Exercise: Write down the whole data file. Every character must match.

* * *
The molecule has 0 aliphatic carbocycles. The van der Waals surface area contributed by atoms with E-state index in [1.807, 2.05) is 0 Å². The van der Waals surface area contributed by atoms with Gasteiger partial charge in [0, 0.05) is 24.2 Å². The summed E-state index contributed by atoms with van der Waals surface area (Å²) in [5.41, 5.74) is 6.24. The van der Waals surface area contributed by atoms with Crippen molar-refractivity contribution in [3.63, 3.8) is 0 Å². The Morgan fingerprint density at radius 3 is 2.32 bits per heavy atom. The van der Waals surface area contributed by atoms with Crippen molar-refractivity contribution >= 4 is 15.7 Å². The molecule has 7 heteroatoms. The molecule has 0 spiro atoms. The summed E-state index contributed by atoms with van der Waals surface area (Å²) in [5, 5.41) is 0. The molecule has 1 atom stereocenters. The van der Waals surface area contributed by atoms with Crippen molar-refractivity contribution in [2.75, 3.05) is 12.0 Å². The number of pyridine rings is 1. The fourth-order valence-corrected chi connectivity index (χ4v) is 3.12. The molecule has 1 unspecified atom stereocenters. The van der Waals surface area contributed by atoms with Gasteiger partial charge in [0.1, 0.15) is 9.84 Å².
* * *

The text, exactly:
The molecule has 0 aliphatic carbocycles. The van der Waals surface area contributed by atoms with E-state index in [1.807, 2.05) is 0 Å². The van der Waals surface area contributed by atoms with Gasteiger partial charge in [0, 0.05) is 24.2 Å². The summed E-state index contributed by atoms with van der Waals surface area (Å²) in [5.41, 5.74) is 6.24. The van der Waals surface area contributed by atoms with Crippen molar-refractivity contribution in [3.63, 3.8) is 0 Å². The Morgan fingerprint density at radius 3 is 2.32 bits per heavy atom. The van der Waals surface area contributed by atoms with Crippen molar-refractivity contribution >= 4 is 15.7 Å². The molecule has 7 heteroatoms. The molecule has 0 spiro atoms. The summed E-state index contributed by atoms with van der Waals surface area (Å²) in [5, 5.41) is 0. The molecule has 1 atom stereocenters. The van der Waals surface area contributed by atoms with Crippen molar-refractivity contribution in [2.75, 3.05) is 12.0 Å². The number of pyridine rings is 1. The fourth-order valence-corrected chi connectivity index (χ4v) is 3.12. The molecule has 1 unspecified atom stereocenters. The van der Waals surface area contributed by atoms with Gasteiger partial charge in [0.1, 0.15) is 9.84 Å².